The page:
In the beginning, I was too inexperienced to know what to expect. I had merely hoped to escape the smothering weight of doomed parental expectations—to begin living a life of my own, however ordinary. Any references I had were drawn from the starry-eyed heroines of the Mills and Boon romances that I was so addicted to.
But ten dreary years, the despair of continuous boredom, and three miscarriages later, I have come to realize that this is no Cinderella story. You are hardly a saviour. Not even much of a man, really.
I wish I could have just left you. But my parents would never have provided shelter to such a disgraceful daughter. And I had little faith in my own skills. A knowledge of the more arcane aspects of botany doesn’t count for much in the modern-day job market.
No, initiating the departure from my marriage would have been an excruciating process—involving a series of post-mortems and recriminations, warnings and wishful thinking about second chances. So I found another way.
You will be the one to leave me, though not just yet. You will die.
Daturaand Aconite are well-known herbal toxins, but there are many other, more obscure, “witches’ weeds” tucked away in the depths of the manuals, awaiting discovery by a discerning scholar. In the end, I found the perfect one.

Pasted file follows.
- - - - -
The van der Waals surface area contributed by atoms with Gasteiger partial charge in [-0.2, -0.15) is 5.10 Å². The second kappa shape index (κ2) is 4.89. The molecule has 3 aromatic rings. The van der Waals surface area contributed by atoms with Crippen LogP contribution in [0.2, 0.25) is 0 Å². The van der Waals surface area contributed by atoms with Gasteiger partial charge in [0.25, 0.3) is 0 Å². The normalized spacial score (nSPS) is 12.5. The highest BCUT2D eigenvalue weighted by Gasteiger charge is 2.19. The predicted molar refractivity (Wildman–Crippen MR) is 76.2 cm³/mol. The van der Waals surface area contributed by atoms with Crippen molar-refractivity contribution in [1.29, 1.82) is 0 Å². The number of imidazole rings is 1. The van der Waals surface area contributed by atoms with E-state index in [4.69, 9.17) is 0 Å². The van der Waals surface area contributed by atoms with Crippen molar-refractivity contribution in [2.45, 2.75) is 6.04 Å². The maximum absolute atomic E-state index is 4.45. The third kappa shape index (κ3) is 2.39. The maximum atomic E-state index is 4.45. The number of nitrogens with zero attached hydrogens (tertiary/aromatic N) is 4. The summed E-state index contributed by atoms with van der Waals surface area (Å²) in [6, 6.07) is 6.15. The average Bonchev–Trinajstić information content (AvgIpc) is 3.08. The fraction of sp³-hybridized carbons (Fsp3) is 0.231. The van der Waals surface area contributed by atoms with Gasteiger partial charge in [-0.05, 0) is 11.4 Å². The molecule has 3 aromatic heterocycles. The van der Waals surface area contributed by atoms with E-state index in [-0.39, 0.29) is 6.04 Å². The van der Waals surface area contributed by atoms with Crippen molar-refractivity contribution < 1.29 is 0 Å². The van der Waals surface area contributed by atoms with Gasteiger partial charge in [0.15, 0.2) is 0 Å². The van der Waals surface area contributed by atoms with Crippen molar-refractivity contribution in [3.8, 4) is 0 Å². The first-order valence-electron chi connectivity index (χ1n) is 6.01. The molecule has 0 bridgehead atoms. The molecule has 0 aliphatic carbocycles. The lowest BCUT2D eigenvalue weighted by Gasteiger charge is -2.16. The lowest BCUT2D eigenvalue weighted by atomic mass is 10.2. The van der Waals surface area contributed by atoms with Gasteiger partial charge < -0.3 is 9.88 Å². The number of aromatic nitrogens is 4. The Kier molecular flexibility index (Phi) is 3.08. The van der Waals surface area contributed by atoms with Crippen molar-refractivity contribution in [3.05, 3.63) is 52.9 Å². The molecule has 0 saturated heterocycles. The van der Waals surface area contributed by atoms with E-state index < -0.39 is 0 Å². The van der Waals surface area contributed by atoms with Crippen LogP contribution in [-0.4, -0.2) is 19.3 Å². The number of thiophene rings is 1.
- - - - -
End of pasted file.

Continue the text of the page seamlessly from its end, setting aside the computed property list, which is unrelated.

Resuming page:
In tiny doses, Mitracorumis undetectable. And highly effective—there are no visible side-effects until the final moments. I can vouch for the truth of those claims. Since I started, you haven’t displayed so much as a diminishing of appetite for the “pure-veg” pap that you insist on inflicting on us both, let alone signs of poisoning.
To assuage my fraying patience, all I have to do is dwell on the years of freedom that lie ahead. I am no longer bothered by pangs of conscience—they suffocated long ago under the obese weight of your demands. The benefits of being a too-young bride are now becoming evident to me.
They are further enhanced by your miserly habits, which have guaranteed me a solvent future as your grieving widow. And when that time comes, I will finally be free of those who have for so long controlled my life in the name of respectability. All I need is a little more patience.
The storm will break soon. But I am ready, waiting in my bunker, yearning for its arrival.
This story is an excerpt from Farah Ghuznavi’s short story collection “Fragments of Riversong”published by Daily Star Books in 2013. Farah Ghuznavi is a writer and newspaper columnist, with a professional background in development work in Asia, Africa and Europe. She remains an unrepentant idealist despite the existence of empirical evidence that suggests it might be better to think otherwise.Farah began writing fiction in the desperate hope that putting stories down on paper would send them on their way and out of her head. Her work has been published in the UK, US, Canada, Singapore, France, India, Nepal and her native Bangladesh. Forthcoming publications are planned in Germany and Afghanistan. Her story “Judgement Day” was Highly Commended in the Commonwealth Competition 2010, and “Getting There” placed second in the Oxford GEF Competition. Farah’s first short story collection, Fragments of Riversong has just been published by Daily Star Books. In 2012, she edited Lifelines, an anthology of new Bangladeshi writing for Zubaan Books. She is writer in residence at Commonwealth Writers, and has written a number of posts that can be read online at: http://www.commonwealthwriters.org/get-inspired/writer-in-residence/